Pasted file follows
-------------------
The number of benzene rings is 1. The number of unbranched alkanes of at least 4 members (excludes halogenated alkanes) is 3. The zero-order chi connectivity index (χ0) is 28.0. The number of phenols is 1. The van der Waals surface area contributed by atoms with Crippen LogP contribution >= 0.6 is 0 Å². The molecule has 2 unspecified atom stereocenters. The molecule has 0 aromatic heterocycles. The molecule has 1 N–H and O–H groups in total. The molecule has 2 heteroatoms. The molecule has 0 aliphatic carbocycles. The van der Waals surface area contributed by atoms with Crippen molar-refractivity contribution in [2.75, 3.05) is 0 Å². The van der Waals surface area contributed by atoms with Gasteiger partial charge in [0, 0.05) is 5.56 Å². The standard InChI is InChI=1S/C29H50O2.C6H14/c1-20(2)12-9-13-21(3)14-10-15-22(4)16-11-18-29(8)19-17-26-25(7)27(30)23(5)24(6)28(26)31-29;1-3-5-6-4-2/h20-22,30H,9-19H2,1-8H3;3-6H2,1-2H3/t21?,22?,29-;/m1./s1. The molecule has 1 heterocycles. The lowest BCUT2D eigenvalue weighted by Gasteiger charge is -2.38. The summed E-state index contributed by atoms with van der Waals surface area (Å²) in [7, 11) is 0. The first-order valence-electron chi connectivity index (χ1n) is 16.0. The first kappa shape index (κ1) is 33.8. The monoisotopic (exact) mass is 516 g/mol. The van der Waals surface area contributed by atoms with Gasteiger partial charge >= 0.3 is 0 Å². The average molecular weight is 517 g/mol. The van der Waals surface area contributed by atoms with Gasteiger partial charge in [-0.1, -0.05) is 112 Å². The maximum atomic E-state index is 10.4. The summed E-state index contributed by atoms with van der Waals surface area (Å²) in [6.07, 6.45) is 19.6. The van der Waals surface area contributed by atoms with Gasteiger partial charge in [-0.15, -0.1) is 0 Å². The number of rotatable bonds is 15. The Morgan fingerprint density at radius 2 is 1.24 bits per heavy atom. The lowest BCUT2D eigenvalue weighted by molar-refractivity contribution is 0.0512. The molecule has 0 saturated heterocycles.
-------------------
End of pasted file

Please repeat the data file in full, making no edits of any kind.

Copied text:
The number of benzene rings is 1. The number of unbranched alkanes of at least 4 members (excludes halogenated alkanes) is 3. The zero-order chi connectivity index (χ0) is 28.0. The number of phenols is 1. The van der Waals surface area contributed by atoms with Crippen LogP contribution >= 0.6 is 0 Å². The molecule has 2 unspecified atom stereocenters. The molecule has 0 aromatic heterocycles. The molecule has 1 N–H and O–H groups in total. The molecule has 2 heteroatoms. The molecule has 0 aliphatic carbocycles. The van der Waals surface area contributed by atoms with Crippen molar-refractivity contribution in [2.75, 3.05) is 0 Å². The van der Waals surface area contributed by atoms with Gasteiger partial charge in [0, 0.05) is 5.56 Å². The standard InChI is InChI=1S/C29H50O2.C6H14/c1-20(2)12-9-13-21(3)14-10-15-22(4)16-11-18-29(8)19-17-26-25(7)27(30)23(5)24(6)28(26)31-29;1-3-5-6-4-2/h20-22,30H,9-19H2,1-8H3;3-6H2,1-2H3/t21?,22?,29-;/m1./s1. The molecule has 1 heterocycles. The lowest BCUT2D eigenvalue weighted by Gasteiger charge is -2.38. The summed E-state index contributed by atoms with van der Waals surface area (Å²) in [7, 11) is 0. The first-order valence-electron chi connectivity index (χ1n) is 16.0. The first kappa shape index (κ1) is 33.8. The monoisotopic (exact) mass is 516 g/mol. The van der Waals surface area contributed by atoms with Gasteiger partial charge >= 0.3 is 0 Å². The average molecular weight is 517 g/mol. The van der Waals surface area contributed by atoms with Gasteiger partial charge in [-0.1, -0.05) is 112 Å². The maximum atomic E-state index is 10.4. The summed E-state index contributed by atoms with van der Waals surface area (Å²) in [6.07, 6.45) is 19.6. The van der Waals surface area contributed by atoms with Gasteiger partial charge in [-0.15, -0.1) is 0 Å². The number of rotatable bonds is 15. The Morgan fingerprint density at radius 2 is 1.24 bits per heavy atom. The lowest BCUT2D eigenvalue weighted by molar-refractivity contribution is 0.0512. The molecule has 0 saturated heterocycles.